Interesting British Supreme Court Justice’s Perspective on Rights of Christians
For all the differences in the religious world of the United Kingdom and the United States, there are still many similarities and a lot of influence back and forth. A couple examples: the ties of the Episcopal Church (American) and Anglican Church (British, and organizational worldwide head in the Archbishop of Canterbury); the strong influence of several UK orthodox Christian thinkers and writers, such as G.K. Chesterton, C.S. Lewis and the late John Stott (none “Evangelical” in the American sense, but influential there).
A British high court judge, Deputy President of the Supreme Court, Lady Hale, has made some interesting remarks while speaking recently at Yale Law School, according to a Mail Online article here. Lady Hale believes Christians sometimes lose rights cases in courts “…because they cannot claim that their faith demands they follow strict rules” (wording of the linked article, above, not a direct quote of her talk).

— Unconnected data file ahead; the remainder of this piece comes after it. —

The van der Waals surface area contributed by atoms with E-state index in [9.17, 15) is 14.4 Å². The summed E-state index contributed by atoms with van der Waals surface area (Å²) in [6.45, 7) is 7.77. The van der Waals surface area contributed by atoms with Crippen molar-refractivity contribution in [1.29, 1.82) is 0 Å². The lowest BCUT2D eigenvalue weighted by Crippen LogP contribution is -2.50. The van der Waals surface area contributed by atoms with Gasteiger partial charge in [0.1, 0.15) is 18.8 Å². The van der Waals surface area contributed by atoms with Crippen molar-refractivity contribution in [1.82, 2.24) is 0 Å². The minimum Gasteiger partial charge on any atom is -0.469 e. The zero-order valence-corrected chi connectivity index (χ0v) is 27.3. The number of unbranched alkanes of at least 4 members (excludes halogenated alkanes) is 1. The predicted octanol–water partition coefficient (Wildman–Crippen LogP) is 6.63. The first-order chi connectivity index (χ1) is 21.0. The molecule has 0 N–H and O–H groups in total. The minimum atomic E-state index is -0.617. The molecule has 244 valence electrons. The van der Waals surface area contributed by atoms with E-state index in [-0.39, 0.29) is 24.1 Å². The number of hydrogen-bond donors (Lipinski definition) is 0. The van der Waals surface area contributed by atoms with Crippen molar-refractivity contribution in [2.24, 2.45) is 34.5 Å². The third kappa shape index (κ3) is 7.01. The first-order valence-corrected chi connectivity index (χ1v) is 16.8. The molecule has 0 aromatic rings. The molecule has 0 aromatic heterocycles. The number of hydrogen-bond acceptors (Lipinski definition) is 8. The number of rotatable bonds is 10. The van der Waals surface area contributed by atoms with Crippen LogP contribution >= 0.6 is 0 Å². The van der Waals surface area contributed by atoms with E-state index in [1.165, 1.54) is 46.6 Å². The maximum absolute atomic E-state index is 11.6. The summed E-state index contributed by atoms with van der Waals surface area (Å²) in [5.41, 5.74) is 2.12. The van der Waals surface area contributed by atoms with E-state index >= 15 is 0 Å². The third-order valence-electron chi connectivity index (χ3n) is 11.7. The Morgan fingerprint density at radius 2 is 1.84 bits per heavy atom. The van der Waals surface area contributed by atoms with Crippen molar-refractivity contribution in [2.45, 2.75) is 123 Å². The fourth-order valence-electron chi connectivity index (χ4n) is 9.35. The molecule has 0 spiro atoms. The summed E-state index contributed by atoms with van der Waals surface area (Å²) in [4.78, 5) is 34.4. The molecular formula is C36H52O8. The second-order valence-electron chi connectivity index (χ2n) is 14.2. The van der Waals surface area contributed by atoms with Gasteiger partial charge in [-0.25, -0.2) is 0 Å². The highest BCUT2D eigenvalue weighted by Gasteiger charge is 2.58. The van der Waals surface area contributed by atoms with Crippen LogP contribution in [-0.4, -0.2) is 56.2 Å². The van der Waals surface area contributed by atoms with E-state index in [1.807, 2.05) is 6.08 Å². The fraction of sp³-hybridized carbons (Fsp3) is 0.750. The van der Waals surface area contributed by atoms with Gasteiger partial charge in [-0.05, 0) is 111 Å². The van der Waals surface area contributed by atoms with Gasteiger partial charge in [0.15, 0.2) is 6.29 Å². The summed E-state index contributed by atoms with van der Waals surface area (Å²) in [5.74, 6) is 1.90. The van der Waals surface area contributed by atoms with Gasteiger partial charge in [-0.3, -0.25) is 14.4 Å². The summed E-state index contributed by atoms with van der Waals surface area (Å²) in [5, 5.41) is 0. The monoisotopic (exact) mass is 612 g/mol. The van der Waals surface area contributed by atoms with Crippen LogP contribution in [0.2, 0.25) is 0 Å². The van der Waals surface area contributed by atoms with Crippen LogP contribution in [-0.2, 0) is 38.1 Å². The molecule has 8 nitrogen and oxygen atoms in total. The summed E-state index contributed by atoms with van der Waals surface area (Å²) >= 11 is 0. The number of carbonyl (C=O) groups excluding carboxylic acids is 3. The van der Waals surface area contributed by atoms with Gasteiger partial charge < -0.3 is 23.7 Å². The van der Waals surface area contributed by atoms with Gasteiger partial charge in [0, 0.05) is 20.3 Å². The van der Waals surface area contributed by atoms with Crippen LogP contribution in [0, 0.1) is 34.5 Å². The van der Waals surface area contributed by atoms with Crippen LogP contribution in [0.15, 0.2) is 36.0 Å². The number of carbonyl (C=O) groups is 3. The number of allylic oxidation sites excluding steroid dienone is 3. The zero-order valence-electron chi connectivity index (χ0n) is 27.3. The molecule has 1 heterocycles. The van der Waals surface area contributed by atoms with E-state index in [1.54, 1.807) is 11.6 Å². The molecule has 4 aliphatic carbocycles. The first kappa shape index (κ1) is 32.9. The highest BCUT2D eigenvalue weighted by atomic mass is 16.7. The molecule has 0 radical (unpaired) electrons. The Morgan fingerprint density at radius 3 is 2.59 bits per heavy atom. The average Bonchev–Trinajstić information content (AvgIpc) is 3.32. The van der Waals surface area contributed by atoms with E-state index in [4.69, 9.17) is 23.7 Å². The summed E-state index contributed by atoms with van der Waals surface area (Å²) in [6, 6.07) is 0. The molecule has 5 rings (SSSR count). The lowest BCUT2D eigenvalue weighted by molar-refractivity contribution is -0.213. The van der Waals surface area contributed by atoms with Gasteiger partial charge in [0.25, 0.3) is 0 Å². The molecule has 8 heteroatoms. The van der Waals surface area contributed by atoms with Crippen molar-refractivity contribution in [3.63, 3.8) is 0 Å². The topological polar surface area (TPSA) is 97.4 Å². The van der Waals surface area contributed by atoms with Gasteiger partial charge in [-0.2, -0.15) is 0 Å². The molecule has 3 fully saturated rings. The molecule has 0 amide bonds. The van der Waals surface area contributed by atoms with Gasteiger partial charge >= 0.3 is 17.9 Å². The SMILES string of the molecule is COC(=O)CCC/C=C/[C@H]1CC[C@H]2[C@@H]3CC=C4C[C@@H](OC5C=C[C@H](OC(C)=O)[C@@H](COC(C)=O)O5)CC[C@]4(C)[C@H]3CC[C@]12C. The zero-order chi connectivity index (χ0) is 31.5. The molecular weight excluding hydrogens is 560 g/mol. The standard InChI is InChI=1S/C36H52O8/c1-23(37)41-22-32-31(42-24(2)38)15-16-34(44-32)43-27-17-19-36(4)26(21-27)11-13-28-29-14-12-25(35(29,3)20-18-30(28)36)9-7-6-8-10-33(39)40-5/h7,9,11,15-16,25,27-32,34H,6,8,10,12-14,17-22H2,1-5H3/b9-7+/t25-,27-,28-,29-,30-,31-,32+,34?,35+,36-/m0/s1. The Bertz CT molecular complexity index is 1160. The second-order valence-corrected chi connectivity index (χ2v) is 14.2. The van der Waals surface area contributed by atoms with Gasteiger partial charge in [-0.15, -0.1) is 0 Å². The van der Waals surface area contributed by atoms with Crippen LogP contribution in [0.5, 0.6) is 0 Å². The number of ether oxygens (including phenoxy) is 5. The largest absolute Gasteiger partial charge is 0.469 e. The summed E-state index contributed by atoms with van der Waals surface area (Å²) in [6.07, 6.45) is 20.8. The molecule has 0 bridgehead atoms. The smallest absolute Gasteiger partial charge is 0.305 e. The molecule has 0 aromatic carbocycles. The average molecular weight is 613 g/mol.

What she seems to mean is that other faiths that have more specific and strong demands (especially of measurable things such as clothing and diet) than do most Christian sects, tend to get their practices legally defended when Christians often do not. (BTW, this may direct the issue away from the assumption of “political correctness” as potentially favoring other religions over Christianity, just because they are other or are minority. There may be more legally-based reasons.)
From just this article, I’m not clear what Lady Hale’s suggestions really are toward a more just or fair approach to the defense of individuals’ or groups’ religious beliefs. Balancing the situation is not easy. But it’s an interesting issue that I’d not seen commented on by someone in a judicial system outside of, but similar to that of the USA.
She also makes reference to the situation in Canada, which again is very similar to the US situation, yet quite different in their having a “national church”.
I’m hoping any British or Canadian (or other) readers can shed some light on all this, from your perspective. Any comments?